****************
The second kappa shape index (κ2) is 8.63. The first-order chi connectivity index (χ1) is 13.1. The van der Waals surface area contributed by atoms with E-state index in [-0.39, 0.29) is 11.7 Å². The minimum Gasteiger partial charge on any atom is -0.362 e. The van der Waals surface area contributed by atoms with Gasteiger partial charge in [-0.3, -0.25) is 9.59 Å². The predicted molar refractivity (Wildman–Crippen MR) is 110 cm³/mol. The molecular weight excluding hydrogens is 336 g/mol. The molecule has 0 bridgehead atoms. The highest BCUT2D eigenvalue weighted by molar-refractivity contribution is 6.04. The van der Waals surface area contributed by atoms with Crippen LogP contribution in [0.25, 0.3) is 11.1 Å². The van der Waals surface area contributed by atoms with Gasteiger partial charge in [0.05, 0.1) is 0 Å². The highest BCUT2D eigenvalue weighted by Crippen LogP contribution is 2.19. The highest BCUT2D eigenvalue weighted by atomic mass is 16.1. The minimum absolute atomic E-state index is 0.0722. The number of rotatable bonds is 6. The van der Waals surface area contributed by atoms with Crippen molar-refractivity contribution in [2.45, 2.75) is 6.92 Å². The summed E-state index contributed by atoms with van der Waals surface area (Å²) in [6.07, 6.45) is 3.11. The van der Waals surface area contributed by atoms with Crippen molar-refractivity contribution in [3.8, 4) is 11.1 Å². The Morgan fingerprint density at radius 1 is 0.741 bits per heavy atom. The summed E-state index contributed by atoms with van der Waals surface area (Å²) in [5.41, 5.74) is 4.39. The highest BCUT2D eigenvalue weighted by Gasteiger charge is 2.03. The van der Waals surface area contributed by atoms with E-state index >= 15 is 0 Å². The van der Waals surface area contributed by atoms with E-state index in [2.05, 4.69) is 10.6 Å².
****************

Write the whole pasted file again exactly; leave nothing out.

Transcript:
The second kappa shape index (κ2) is 8.63. The first-order chi connectivity index (χ1) is 13.1. The van der Waals surface area contributed by atoms with E-state index in [-0.39, 0.29) is 11.7 Å². The minimum Gasteiger partial charge on any atom is -0.362 e. The van der Waals surface area contributed by atoms with Gasteiger partial charge in [-0.3, -0.25) is 9.59 Å². The predicted molar refractivity (Wildman–Crippen MR) is 110 cm³/mol. The molecular weight excluding hydrogens is 336 g/mol. The molecule has 0 bridgehead atoms. The highest BCUT2D eigenvalue weighted by molar-refractivity contribution is 6.04. The van der Waals surface area contributed by atoms with Crippen LogP contribution in [0.25, 0.3) is 11.1 Å². The van der Waals surface area contributed by atoms with Gasteiger partial charge in [0.05, 0.1) is 0 Å². The highest BCUT2D eigenvalue weighted by Crippen LogP contribution is 2.19. The highest BCUT2D eigenvalue weighted by atomic mass is 16.1. The minimum absolute atomic E-state index is 0.0722. The number of rotatable bonds is 6. The van der Waals surface area contributed by atoms with Crippen molar-refractivity contribution in [2.45, 2.75) is 6.92 Å². The summed E-state index contributed by atoms with van der Waals surface area (Å²) in [6.07, 6.45) is 3.11. The van der Waals surface area contributed by atoms with Crippen molar-refractivity contribution in [3.8, 4) is 11.1 Å². The Morgan fingerprint density at radius 1 is 0.741 bits per heavy atom. The summed E-state index contributed by atoms with van der Waals surface area (Å²) in [5.41, 5.74) is 4.39. The highest BCUT2D eigenvalue weighted by Gasteiger charge is 2.03. The van der Waals surface area contributed by atoms with E-state index >= 15 is 0 Å². The van der Waals surface area contributed by atoms with E-state index in [2.05, 4.69) is 10.6 Å².